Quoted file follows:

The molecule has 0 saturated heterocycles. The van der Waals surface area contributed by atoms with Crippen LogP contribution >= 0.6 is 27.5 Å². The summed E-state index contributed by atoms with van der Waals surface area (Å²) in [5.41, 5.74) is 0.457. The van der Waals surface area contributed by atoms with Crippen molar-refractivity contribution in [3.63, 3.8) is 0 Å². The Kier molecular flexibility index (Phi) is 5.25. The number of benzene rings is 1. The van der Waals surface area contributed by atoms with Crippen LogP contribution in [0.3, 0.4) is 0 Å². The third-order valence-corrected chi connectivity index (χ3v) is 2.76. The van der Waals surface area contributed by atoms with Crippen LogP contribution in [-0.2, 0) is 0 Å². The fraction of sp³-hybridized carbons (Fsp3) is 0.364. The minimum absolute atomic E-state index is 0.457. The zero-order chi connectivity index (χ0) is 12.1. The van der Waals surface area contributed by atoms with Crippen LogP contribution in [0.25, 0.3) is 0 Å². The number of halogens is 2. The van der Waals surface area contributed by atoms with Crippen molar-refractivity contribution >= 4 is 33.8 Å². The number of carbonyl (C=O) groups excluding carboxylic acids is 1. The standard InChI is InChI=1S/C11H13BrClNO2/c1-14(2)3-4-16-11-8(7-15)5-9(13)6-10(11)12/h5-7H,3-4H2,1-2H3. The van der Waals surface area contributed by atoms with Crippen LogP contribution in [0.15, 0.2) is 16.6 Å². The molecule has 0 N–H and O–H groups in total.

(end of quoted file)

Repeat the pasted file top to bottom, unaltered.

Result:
The molecule has 0 saturated heterocycles. The van der Waals surface area contributed by atoms with Crippen LogP contribution >= 0.6 is 27.5 Å². The summed E-state index contributed by atoms with van der Waals surface area (Å²) in [5.41, 5.74) is 0.457. The van der Waals surface area contributed by atoms with Crippen molar-refractivity contribution in [3.63, 3.8) is 0 Å². The Kier molecular flexibility index (Phi) is 5.25. The number of benzene rings is 1. The van der Waals surface area contributed by atoms with Crippen LogP contribution in [0.3, 0.4) is 0 Å². The third-order valence-corrected chi connectivity index (χ3v) is 2.76. The van der Waals surface area contributed by atoms with Crippen LogP contribution in [-0.2, 0) is 0 Å². The fraction of sp³-hybridized carbons (Fsp3) is 0.364. The minimum absolute atomic E-state index is 0.457. The zero-order chi connectivity index (χ0) is 12.1. The van der Waals surface area contributed by atoms with Crippen LogP contribution in [0.25, 0.3) is 0 Å². The number of halogens is 2. The van der Waals surface area contributed by atoms with Crippen molar-refractivity contribution >= 4 is 33.8 Å². The number of carbonyl (C=O) groups excluding carboxylic acids is 1. The standard InChI is InChI=1S/C11H13BrClNO2/c1-14(2)3-4-16-11-8(7-15)5-9(13)6-10(11)12/h5-7H,3-4H2,1-2H3. The van der Waals surface area contributed by atoms with Crippen LogP contribution in [0.15, 0.2) is 16.6 Å². The molecule has 0 N–H and O–H groups in total.